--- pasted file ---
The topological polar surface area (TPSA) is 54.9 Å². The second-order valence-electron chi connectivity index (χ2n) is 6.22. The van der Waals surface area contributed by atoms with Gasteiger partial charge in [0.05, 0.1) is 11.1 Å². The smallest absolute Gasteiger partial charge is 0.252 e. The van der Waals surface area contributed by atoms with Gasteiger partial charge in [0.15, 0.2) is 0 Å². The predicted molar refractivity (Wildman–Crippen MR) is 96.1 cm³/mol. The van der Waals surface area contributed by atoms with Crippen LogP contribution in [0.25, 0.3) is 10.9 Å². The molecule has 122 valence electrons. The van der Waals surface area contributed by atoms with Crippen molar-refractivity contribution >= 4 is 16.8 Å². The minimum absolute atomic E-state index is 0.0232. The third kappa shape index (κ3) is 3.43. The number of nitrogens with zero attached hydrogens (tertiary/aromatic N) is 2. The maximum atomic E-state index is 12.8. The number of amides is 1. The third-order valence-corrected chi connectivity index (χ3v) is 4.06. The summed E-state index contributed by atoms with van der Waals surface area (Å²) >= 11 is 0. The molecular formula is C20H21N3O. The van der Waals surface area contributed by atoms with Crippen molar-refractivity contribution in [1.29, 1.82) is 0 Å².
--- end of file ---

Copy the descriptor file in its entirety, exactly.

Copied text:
The topological polar surface area (TPSA) is 54.9 Å². The second-order valence-electron chi connectivity index (χ2n) is 6.22. The van der Waals surface area contributed by atoms with Gasteiger partial charge in [0.05, 0.1) is 11.1 Å². The smallest absolute Gasteiger partial charge is 0.252 e. The van der Waals surface area contributed by atoms with Gasteiger partial charge in [0.15, 0.2) is 0 Å². The predicted molar refractivity (Wildman–Crippen MR) is 96.1 cm³/mol. The van der Waals surface area contributed by atoms with Crippen LogP contribution in [0.25, 0.3) is 10.9 Å². The molecule has 122 valence electrons. The van der Waals surface area contributed by atoms with Crippen molar-refractivity contribution >= 4 is 16.8 Å². The minimum absolute atomic E-state index is 0.0232. The third kappa shape index (κ3) is 3.43. The number of nitrogens with zero attached hydrogens (tertiary/aromatic N) is 2. The maximum atomic E-state index is 12.8. The number of amides is 1. The third-order valence-corrected chi connectivity index (χ3v) is 4.06. The summed E-state index contributed by atoms with van der Waals surface area (Å²) >= 11 is 0. The molecular formula is C20H21N3O. The van der Waals surface area contributed by atoms with Crippen molar-refractivity contribution in [1.29, 1.82) is 0 Å².